There is also the possibility of having a tree of page tables in case of large segments in programs.
Paging Supervisor and Swapping
The paging supervisor component of the operating system manages the translation of addresses of applications using the page tables.
Let’s say that the application tries to access a virtual address that is not available on the RAM.
This will raise a page fault exception and the paging supervisor will look for the page in the hard disk and copy it to the RAM.
Once the page is copied to the RAM, it will then return the control to the application.
Here, if the location in RAM is already occupied, the paging supervisor will have to remove a page from the RAM and swap it with the page that is required.
There are various algorithms that have been designed to manage this page swapping optimally.
At some point ever since you have been using computers, you will have encountered a situation where your computer becomes very slow, jittery or even temporarily gets stuck while the system CONTINUOUSLY keeps accessing the hard disk.
You may experience this even after you have allocated sufficient virtual memory for the system.
This happens due to a phenomenon called thrashing. Thrashing occurs when the operating system is continuously swapping pages to and fro virtual memory and RAM to run a program.
As such, your computer can even crash.
The most probable reason for this situation is that you have too many programs open at once for all of them to have space in the RAM.
When thrashing occurs, it serves as a wake up call that you tofinally need to upgrade your physical RAM and stop relying on the virtual memory.
2. Segmented Virtual Memory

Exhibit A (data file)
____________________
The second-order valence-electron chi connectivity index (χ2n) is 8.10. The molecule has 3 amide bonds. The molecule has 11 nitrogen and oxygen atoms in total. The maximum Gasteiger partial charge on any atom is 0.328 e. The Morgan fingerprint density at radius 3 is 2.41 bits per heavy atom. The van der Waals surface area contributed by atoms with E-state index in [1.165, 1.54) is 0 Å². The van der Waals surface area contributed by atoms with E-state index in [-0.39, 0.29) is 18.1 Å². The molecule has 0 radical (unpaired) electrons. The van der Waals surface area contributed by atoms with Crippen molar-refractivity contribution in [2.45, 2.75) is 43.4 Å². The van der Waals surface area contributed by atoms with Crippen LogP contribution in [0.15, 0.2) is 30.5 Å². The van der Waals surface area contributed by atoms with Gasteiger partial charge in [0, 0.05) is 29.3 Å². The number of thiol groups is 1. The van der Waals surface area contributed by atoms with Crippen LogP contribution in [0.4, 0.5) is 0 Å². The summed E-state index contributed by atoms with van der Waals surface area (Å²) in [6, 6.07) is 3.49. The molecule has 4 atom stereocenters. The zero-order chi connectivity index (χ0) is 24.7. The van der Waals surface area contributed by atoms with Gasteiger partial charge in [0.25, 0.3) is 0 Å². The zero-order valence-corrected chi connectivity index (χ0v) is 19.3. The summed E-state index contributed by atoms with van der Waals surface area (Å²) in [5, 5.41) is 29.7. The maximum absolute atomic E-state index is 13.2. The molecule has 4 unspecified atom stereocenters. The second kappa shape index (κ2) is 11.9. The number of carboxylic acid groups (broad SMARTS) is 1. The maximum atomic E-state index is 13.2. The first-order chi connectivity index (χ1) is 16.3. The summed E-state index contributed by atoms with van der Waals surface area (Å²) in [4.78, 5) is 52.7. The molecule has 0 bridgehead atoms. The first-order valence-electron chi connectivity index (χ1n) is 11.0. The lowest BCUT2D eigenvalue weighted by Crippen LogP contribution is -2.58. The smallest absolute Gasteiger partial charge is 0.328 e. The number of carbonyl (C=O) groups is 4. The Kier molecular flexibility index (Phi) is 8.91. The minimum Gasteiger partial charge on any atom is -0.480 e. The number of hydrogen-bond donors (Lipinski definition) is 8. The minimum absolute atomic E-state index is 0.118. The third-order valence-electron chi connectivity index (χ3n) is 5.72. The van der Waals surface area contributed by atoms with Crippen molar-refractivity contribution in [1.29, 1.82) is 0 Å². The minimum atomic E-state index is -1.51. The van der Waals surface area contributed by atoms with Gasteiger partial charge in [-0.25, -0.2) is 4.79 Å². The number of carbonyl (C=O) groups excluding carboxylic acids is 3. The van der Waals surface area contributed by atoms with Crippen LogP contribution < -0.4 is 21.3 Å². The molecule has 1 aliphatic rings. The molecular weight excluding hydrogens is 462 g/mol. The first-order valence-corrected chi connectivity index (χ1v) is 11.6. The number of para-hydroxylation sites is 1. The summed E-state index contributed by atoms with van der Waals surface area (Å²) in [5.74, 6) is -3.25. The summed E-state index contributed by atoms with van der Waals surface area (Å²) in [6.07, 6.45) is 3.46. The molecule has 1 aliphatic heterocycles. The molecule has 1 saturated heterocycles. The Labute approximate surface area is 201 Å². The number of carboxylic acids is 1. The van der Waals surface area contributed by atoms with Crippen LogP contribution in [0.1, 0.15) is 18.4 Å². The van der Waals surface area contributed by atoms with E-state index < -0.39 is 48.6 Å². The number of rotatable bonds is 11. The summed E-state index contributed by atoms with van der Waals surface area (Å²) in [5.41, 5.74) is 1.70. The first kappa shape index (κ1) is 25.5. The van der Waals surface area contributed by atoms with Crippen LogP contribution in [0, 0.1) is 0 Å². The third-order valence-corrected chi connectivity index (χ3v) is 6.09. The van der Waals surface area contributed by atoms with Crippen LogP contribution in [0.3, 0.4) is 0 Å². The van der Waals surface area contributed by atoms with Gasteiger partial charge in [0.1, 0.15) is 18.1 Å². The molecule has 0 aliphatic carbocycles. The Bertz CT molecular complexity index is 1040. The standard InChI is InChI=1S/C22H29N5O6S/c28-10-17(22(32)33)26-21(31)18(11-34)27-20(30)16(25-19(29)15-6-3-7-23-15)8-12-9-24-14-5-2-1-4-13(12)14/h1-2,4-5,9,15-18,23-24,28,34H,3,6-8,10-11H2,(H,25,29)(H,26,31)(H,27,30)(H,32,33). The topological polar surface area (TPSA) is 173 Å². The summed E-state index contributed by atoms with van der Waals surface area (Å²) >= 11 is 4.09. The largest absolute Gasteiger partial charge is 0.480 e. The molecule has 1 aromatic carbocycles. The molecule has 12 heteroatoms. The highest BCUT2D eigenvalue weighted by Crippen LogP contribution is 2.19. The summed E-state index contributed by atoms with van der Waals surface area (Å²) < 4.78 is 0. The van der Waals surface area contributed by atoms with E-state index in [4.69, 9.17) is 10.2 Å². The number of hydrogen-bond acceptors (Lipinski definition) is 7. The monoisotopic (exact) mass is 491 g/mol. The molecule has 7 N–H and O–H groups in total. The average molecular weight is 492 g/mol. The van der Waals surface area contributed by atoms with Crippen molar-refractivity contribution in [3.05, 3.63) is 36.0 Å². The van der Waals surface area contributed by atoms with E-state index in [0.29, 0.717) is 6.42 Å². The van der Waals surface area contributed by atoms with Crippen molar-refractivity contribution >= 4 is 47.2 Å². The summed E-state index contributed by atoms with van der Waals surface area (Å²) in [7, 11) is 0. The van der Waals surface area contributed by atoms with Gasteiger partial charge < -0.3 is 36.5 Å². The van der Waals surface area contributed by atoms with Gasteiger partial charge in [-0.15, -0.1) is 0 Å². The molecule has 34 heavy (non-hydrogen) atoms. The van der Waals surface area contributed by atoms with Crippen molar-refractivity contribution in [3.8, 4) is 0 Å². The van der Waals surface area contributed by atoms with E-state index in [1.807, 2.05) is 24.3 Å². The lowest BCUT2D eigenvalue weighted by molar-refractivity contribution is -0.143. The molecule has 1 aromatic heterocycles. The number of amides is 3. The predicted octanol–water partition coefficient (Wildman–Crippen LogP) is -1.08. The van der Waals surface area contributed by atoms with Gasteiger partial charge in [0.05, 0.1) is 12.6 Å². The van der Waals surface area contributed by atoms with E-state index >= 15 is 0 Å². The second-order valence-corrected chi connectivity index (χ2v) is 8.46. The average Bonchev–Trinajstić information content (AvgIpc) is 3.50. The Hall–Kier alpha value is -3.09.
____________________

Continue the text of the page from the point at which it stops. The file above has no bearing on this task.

So what is segmented virtual memory? This often comes up when talking about paged virtual memory.
The concept in case of segmented virtual memory again is about having a virtual address space that is much larger than the space available in RAM.
What is different from paging is that the address space is divided into variable sized segments which are allocated dynamically when an application is run.
Application code is segmented and has various modules like stack, program libraries, main program, sub routines etc.
This encourages the use of segments at times for virtual memory instead of pages. The segments contain complete modules of an application.
In order to map the segments in virtual memory with the segments in RAM, segment tables are used.
The addressing is in the form of a segment number and an offset. This type of virtual memory is advantageous because the segments are specifically identified for the application.
When these segments are stored on the hard disk, they can be stored as individual files instead of having a single file storing the complete memory.
There is also the possibility of using the segmenting and paging together. You can have segments consisting of a number of pages.
3. Address Space Swapping
The operating systems also provide the functionality of address space swapping.
This means that entire address space gets where the segments and pages had been stored in RAM, get swapped out or written into swap files for later use.
When the swap-in occurs, the operating system reads back the swap files into the RAM, but in this case, the operating system does not read back those pages that had been paged out at the time of swapping out.
So what is virtual memory? Basically, it is a critical way in which an operating system manages the memory to try to give a seamless performance.
The use of virtual memory in computers is extremely advantageous and allows smooth operation of applications, even when the physical memory (RAM) becomes insufficient.
It can be implemented in various ways but in any case, it is a concept that is an integral part of every operating system.
In modern day competition between various brand names for hardware and software, smooth and seamless operation is the key to attract customers and to offer their products at a higher price, given their competitive edge.
Andrew White is the founder of TechGearoid, a leading technology review & information website that is designed to help consumers make better decisions when it comes to their IT purchases. As a specialist tech writer (nerd) with over 10 years of experience, he enjoys writing about everything there is to do with modern technology & the newest market innovations. When he isn’t providing value for his readers, he’s usually drinking coffee or at the beach. Andrew lives in Sydney, Australia with his wife and family.